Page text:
ZIMBABWE’S blunt foreign policy strategy may work against the country’s drive to reengage the United States, Britain and their Western allies, political analysts said this week.
The analysts said the hosting of Iranian President Mahmoud Ahmadinejad last week by government was tantamount to sticking a thumb in the eyes of the West, especially the US which has described Iran as an “outpost of tyranny” and part of an “axis of evil”.
Ahmadinejad was in the country to officially open the annual Zimbabwe International Trade Fair (ZITF) and his visit could have coincided with a re-engagement meeting between a Zimbabwean delegation and European Union officials in Brussels. The Zimbabwean delegation failed to make the trip after cancellation of flights due to the Iceland volcanic eruptions.
The Iranian leader’s visit also caused friction within the coalition government as partners were not agreed on the guest’s presence with the MDC-T snubbing him, claiming they were not consulted about his visit.
Ahmadinejad and President Robert Mugabe took turns at a state banquet last Thursday to lambaste the West. There was much show to make the world recognise the “bustling” friendship between the two countries, leading many to question what there was for the people of Iran and Zimbabwe.
Ahmadinejad’s message was predictable and found resonance with his host, Mugabe, looking for allies in his attacks on the West. These have become both leaders’ trademarks over the years.
Mugabe and Ahmadinejad’s pronouncements made news internationally and may have policy implications in the short-term, especially at a time when both Zimbabwe and Iran are pushing for the lifting of sanctions on their respective regimes.
Analysts said the Iranian leader’s visit was an own goal in terms of Zimbabwe’s endeavour to reengage the West. University of Zimbabwe political science lecturer Professor John Makumbe said by inviting Ahmadinejad, the country was shooting down the whole engagement process.
“The Iranian leader’s speeches were very derogatory against the West and he threatened to go ahead with his nuclear programme,” said Makumbe. “Zimbabwe is seen in the same light as Iran and the chances of reengagement are fast disappearing as Zimbabwe has shown who her friends are and the West may continue to tighten the screws.”
Psychology Maziwisa, interim president of the Union for Sustainable Democracy, said there was nothing to be gained from associating with a country such as Iran.
“Iran’s economy is doing badly, its regime is facing the greatest challenges since its foundation,” said Maziwisa. “This is no time to be arrogant and boastful about associating himself (President Mugabe) with authoritarian regimes, some of which have nuclear weapons capabilities. Now is the time to work towards the cultivation of good relations with nations committed to democracy, peace and economic prosperity –– and Iran is not one of them.”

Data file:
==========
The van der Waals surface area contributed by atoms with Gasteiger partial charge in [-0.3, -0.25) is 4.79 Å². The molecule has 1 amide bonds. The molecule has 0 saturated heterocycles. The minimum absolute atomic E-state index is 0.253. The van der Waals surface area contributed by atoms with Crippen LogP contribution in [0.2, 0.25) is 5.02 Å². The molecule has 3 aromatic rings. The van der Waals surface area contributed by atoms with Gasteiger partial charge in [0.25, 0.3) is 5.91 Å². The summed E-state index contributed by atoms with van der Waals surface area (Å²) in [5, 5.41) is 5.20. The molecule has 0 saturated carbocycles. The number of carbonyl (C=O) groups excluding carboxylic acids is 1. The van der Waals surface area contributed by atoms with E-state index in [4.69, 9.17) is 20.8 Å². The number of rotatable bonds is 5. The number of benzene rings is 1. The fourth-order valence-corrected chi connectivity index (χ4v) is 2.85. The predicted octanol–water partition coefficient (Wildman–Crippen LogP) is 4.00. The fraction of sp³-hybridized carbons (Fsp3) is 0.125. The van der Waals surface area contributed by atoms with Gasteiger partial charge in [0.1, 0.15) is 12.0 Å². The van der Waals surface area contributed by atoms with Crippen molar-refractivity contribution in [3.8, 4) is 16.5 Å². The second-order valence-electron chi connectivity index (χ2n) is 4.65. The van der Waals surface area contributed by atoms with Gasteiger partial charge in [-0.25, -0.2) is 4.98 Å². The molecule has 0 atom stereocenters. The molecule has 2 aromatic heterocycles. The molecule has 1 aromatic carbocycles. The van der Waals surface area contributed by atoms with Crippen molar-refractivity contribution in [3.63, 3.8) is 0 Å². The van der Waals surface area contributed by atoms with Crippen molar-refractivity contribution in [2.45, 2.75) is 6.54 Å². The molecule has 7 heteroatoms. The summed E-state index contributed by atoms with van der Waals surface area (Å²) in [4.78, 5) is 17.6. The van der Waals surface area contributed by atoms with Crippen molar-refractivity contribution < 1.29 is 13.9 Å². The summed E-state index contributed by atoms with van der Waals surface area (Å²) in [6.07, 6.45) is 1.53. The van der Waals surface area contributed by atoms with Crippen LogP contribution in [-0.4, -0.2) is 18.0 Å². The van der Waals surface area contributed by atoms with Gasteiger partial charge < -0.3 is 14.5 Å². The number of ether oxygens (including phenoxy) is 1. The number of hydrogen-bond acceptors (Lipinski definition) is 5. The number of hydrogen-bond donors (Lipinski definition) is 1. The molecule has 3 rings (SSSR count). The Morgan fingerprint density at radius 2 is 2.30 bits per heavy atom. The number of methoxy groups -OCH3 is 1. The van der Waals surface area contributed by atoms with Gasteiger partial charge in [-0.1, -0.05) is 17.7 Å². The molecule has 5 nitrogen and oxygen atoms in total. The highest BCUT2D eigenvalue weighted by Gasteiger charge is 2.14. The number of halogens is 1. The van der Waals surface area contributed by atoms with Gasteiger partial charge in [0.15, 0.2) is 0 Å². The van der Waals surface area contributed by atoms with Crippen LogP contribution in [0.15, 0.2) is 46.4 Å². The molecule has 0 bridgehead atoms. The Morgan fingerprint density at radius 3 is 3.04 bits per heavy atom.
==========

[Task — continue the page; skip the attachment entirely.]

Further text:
Another analyst, John Kanokanga, chairman of the Zimbabwe Movement for Peace and Reconciliation, saw no problems in inviting the Iranian leader since “Zimbabwe is a sovereign country”.
Kanokanga said it was the prerogative of the president to invite anyone to the country and there was no way the visit would impair efforts to restore cordial relations with the West.
This was countered by other analysts who said Iran was faced with its own problems and there was nothing for Zimbabwe to gain from it.
Maziwisa said Mugabe was failing to understand that independence and interdependence go hand in hand. Zimbabwe has over-emphasised the country’s sovereignty to the detriment of its relations and interaction with other countries.
Iran is the least alluring of possible friends because of its problems both at home and abroad, Maziwisa argued.
Iran attracted international ire after it insisted that its uranium enrichment programme is meant for peaceful purposes but many countries, including Russia and China, are not convinced and the spectre of further sanctions is ever present.
Apart from the threat of developing its nuclear capability, Iran is also faced with serious challenges pertaining to its response to discontent, especially after the 2009 elections when the opposition alleged rigging.
Iran crushed protests against the outcome of the election.
Maziwisa, however, added that the damage was likely to be minimal for the country as the Iranian leader would be seen as a guest of Mugabe, not Zimbabwe.
“If anything, this visit will serve to harden the EU’s contempt for Mugabe and bolster their determination to maintain targeted sanctions against him and his ilk,” said Maziwisa.
Zimbabwe is desperate for foreign direct investment, donor funding and reengagement with countries in the West, especially the European Union and the US which it traditionally trades with.
Makumbe said Zimbabwe has failed to realise the “strategic planning of foreign policy” by inviting Ahmadinejad to officially open the ZITF which is meant to attract businesses from countries the Iranian leader attacked.
By inviting the Iranian leader, Makumbe added, questions would be raised as to how Zimbabwe would relate with other economies which were caught in Ahmadinejad’s attacks.
“This is economically unsound and incorrect,” said Makumbe. “We are not operating in a vacuum and when a country is destitute, like Zimbabwe at the moment, it has to look for the right friends with the right resources.”
Foreign policy is a forerunner of the country’s economic interests and despite the smiles that the Iranian leader showed on arrival, the trade volume between the two countries is still marginal.
A number of bilateral deals have been signed but these are no substitute for the ready markets that the country may enjoy with the full restoration of relations with the West.